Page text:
Building exurban identity with a history trail

One of the side effects of Baldwin’s quick population explosion is a fractured identity.

While older residents or children who grew up in the area may know its history, some newcomers hardly realize Baldwin exists as its own entity.

It sounds strange to think someone could live in a township without even knowing it, but when you consider that Baldwin’s residents technically have addresses listed in Princeton or Zimmerman, it’s possible to see how a few people can slip through without knowing much about the township.

Baldwin doesn’t have a downtown, community center or other area that can provide it with a physical identity. While many ideas are being considered about how to create such an area, budget constraints make progress difficult.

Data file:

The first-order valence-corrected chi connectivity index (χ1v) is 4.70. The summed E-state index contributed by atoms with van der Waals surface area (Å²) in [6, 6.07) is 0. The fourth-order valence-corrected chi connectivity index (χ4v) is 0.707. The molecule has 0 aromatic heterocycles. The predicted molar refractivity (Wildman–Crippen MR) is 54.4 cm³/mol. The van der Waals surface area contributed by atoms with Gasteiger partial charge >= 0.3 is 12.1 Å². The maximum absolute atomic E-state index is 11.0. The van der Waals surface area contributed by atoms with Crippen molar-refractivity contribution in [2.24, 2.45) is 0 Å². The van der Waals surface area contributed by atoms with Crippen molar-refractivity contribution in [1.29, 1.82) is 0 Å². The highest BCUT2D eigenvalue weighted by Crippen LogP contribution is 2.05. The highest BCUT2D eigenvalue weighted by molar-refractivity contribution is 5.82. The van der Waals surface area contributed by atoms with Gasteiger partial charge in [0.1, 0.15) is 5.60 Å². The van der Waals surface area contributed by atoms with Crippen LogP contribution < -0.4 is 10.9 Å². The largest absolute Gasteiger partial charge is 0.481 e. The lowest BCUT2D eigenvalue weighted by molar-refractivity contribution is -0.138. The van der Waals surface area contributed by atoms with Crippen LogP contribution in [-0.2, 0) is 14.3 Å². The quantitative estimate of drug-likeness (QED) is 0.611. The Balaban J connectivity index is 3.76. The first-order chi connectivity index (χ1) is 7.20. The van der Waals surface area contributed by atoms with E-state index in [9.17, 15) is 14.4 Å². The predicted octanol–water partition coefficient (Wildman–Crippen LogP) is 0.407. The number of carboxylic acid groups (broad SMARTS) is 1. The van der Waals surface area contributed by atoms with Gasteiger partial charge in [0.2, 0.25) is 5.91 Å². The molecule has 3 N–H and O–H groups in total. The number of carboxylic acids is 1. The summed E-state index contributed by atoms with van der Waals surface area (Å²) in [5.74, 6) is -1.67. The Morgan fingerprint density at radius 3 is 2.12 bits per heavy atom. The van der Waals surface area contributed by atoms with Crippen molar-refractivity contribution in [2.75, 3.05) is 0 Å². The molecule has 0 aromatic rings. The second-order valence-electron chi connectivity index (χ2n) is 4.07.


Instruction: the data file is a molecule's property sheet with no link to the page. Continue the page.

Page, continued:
One inexpensive way to build community while educating residents about the history of Baldwin could be a history trail.

The idea is an off-shoot of a project St. Cloud State Professor Jerry Wellik is working on to create a poetry trail in his hometown and other areas.

He said poetry trails usually follow a path like any nature trail with poems posted along the path that help add meaning to the place in which they are located. The end of the trail leads to a gathering place.

Baldwin could create a poetry trail, but a history trail — with historic stories or information posted along the path — could provide a wealth of meaning to residents.

To do so, Baldwin would need some interesting land for the path, plaques and to clear a space for gathering at the end. A few picnic tables, or perhaps someday a gazebo, could stand at the end the path.

Perhaps building the path could be a community project that involves area youth.

What else could Baldwin do to help residents engage in the community while learning about its past?

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